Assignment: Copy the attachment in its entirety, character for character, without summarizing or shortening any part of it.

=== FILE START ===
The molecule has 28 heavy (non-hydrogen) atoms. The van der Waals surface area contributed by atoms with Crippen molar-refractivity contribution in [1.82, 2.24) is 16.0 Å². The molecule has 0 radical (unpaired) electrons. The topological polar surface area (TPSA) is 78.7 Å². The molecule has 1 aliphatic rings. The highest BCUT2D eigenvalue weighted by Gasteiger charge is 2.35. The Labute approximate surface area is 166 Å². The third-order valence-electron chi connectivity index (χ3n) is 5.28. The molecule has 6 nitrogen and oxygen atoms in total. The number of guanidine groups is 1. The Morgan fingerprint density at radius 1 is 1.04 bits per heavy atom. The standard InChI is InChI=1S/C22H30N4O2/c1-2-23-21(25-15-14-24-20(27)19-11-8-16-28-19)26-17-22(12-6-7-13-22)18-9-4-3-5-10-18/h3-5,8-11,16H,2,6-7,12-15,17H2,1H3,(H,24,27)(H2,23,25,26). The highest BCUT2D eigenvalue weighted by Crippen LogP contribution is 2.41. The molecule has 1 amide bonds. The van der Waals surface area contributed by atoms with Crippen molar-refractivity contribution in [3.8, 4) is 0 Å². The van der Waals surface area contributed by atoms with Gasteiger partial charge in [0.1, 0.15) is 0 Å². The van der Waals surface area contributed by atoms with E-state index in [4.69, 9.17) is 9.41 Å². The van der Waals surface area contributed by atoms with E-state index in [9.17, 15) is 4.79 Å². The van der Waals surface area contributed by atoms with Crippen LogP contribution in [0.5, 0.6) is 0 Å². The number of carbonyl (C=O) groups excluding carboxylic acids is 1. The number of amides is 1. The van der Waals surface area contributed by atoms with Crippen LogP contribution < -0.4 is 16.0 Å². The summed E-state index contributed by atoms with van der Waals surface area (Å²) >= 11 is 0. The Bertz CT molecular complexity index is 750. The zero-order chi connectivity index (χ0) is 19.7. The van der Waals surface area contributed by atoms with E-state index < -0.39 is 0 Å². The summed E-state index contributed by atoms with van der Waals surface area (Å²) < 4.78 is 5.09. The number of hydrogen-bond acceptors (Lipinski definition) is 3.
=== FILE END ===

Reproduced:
The molecule has 28 heavy (non-hydrogen) atoms. The van der Waals surface area contributed by atoms with Crippen molar-refractivity contribution in [1.82, 2.24) is 16.0 Å². The molecule has 0 radical (unpaired) electrons. The topological polar surface area (TPSA) is 78.7 Å². The molecule has 1 aliphatic rings. The highest BCUT2D eigenvalue weighted by Gasteiger charge is 2.35. The Labute approximate surface area is 166 Å². The third-order valence-electron chi connectivity index (χ3n) is 5.28. The molecule has 6 nitrogen and oxygen atoms in total. The number of guanidine groups is 1. The Morgan fingerprint density at radius 1 is 1.04 bits per heavy atom. The standard InChI is InChI=1S/C22H30N4O2/c1-2-23-21(25-15-14-24-20(27)19-11-8-16-28-19)26-17-22(12-6-7-13-22)18-9-4-3-5-10-18/h3-5,8-11,16H,2,6-7,12-15,17H2,1H3,(H,24,27)(H2,23,25,26). The highest BCUT2D eigenvalue weighted by Crippen LogP contribution is 2.41. The molecule has 1 amide bonds. The van der Waals surface area contributed by atoms with Crippen molar-refractivity contribution in [3.8, 4) is 0 Å². The van der Waals surface area contributed by atoms with Gasteiger partial charge in [0.1, 0.15) is 0 Å². The van der Waals surface area contributed by atoms with E-state index in [4.69, 9.17) is 9.41 Å². The van der Waals surface area contributed by atoms with E-state index in [9.17, 15) is 4.79 Å². The van der Waals surface area contributed by atoms with Crippen LogP contribution in [0.5, 0.6) is 0 Å². The number of carbonyl (C=O) groups excluding carboxylic acids is 1. The number of amides is 1. The van der Waals surface area contributed by atoms with Crippen LogP contribution < -0.4 is 16.0 Å². The summed E-state index contributed by atoms with van der Waals surface area (Å²) >= 11 is 0. The Bertz CT molecular complexity index is 750. The zero-order chi connectivity index (χ0) is 19.7. The van der Waals surface area contributed by atoms with E-state index < -0.39 is 0 Å². The summed E-state index contributed by atoms with van der Waals surface area (Å²) < 4.78 is 5.09. The number of hydrogen-bond acceptors (Lipinski definition) is 3.